Now that the European Union has 28 Member States, the European Economic Area is the largest single market in the world. Two-thirds of the overall trade volume within the EU takes place between the Member States themselves. This is particularly advantageous for the export-driven German economy. In 2012, German exports to other EU Member States totalled around 626 billion euros.

Services are becoming an increasingly important component of the European internal market, which has so far mainly focused on trade in goods. Nowadays, services account for 60 to 70% of economic activity within the European Union and act as a crucial driver of employment. Once transposed into national law, the European Services Directive is to facilitate cross-border trade in services and thereby contribute to the completion of the single market.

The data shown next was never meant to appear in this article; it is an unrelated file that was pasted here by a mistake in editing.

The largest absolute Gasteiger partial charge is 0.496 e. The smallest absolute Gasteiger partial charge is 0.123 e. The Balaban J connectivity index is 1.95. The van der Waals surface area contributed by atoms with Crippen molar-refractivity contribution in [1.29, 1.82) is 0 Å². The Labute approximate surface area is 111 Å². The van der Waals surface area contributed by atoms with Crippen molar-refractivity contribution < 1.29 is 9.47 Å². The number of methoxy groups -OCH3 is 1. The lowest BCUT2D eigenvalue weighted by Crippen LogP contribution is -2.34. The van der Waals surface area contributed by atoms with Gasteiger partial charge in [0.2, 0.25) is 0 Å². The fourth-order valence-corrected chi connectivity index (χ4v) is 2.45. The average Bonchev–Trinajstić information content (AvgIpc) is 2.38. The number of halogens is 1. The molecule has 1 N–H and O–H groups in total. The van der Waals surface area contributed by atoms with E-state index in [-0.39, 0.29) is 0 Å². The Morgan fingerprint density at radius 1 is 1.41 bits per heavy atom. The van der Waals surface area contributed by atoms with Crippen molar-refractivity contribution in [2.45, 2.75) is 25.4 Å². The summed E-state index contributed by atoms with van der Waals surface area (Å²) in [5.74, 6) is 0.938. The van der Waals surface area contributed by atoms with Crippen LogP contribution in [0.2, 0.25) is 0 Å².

A well-functioning internal market is an indispensable precondition for ensuring that Europe can further enhance its economic performance. It serves as an essential building block for strengthening the international competitiveness of European companies. In this way, it safeguards jobs and thereby provides social security in the age of globalisation. The principles of free movement of goods, services, capital and persons have helped over 500 million consumers in Europe achieve a higher standard of living. Europeans now benefit from lower prices for goods and services and can travel more easily than they could 20 years ago. This makes the European Economic Area a cornerstone of our economic and social well-being.